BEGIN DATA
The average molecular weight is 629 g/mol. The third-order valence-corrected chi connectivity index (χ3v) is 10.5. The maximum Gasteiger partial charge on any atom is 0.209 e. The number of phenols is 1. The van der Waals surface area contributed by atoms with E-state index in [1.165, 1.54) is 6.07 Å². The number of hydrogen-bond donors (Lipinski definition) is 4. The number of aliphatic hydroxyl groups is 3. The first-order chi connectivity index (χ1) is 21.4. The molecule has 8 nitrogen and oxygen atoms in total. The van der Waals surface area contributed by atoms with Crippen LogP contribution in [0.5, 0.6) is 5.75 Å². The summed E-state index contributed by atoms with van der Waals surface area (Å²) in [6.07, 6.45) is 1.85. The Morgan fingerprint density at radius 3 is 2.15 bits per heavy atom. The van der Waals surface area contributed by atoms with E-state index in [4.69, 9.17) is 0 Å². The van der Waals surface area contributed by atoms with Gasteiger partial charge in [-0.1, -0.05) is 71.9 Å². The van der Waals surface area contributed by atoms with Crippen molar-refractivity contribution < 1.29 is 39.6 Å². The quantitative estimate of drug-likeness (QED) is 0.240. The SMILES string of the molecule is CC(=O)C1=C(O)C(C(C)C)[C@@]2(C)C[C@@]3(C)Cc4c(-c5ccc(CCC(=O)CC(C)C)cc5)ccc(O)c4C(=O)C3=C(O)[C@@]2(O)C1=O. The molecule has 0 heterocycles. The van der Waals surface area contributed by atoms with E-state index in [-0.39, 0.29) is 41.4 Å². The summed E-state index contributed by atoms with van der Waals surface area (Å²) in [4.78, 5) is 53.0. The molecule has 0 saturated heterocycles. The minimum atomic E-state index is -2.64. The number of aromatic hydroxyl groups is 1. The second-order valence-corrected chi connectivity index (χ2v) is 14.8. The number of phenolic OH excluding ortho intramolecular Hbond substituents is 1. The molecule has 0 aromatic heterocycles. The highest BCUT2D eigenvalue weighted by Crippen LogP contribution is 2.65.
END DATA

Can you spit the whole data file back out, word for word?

The average molecular weight is 629 g/mol. The third-order valence-corrected chi connectivity index (χ3v) is 10.5. The maximum Gasteiger partial charge on any atom is 0.209 e. The number of phenols is 1. The van der Waals surface area contributed by atoms with E-state index in [1.165, 1.54) is 6.07 Å². The number of hydrogen-bond donors (Lipinski definition) is 4. The number of aliphatic hydroxyl groups is 3. The first-order chi connectivity index (χ1) is 21.4. The molecule has 8 nitrogen and oxygen atoms in total. The van der Waals surface area contributed by atoms with Crippen LogP contribution in [0.5, 0.6) is 5.75 Å². The summed E-state index contributed by atoms with van der Waals surface area (Å²) in [6.07, 6.45) is 1.85. The Morgan fingerprint density at radius 3 is 2.15 bits per heavy atom. The van der Waals surface area contributed by atoms with E-state index in [4.69, 9.17) is 0 Å². The van der Waals surface area contributed by atoms with Gasteiger partial charge in [-0.1, -0.05) is 71.9 Å². The van der Waals surface area contributed by atoms with Crippen molar-refractivity contribution < 1.29 is 39.6 Å². The quantitative estimate of drug-likeness (QED) is 0.240. The SMILES string of the molecule is CC(=O)C1=C(O)C(C(C)C)[C@@]2(C)C[C@@]3(C)Cc4c(-c5ccc(CCC(=O)CC(C)C)cc5)ccc(O)c4C(=O)C3=C(O)[C@@]2(O)C1=O. The molecule has 0 heterocycles. The van der Waals surface area contributed by atoms with E-state index in [-0.39, 0.29) is 41.4 Å². The summed E-state index contributed by atoms with van der Waals surface area (Å²) in [4.78, 5) is 53.0. The molecule has 0 saturated heterocycles. The minimum atomic E-state index is -2.64. The number of aromatic hydroxyl groups is 1. The second-order valence-corrected chi connectivity index (χ2v) is 14.8. The number of phenolic OH excluding ortho intramolecular Hbond substituents is 1. The molecule has 0 aromatic heterocycles. The highest BCUT2D eigenvalue weighted by Crippen LogP contribution is 2.65.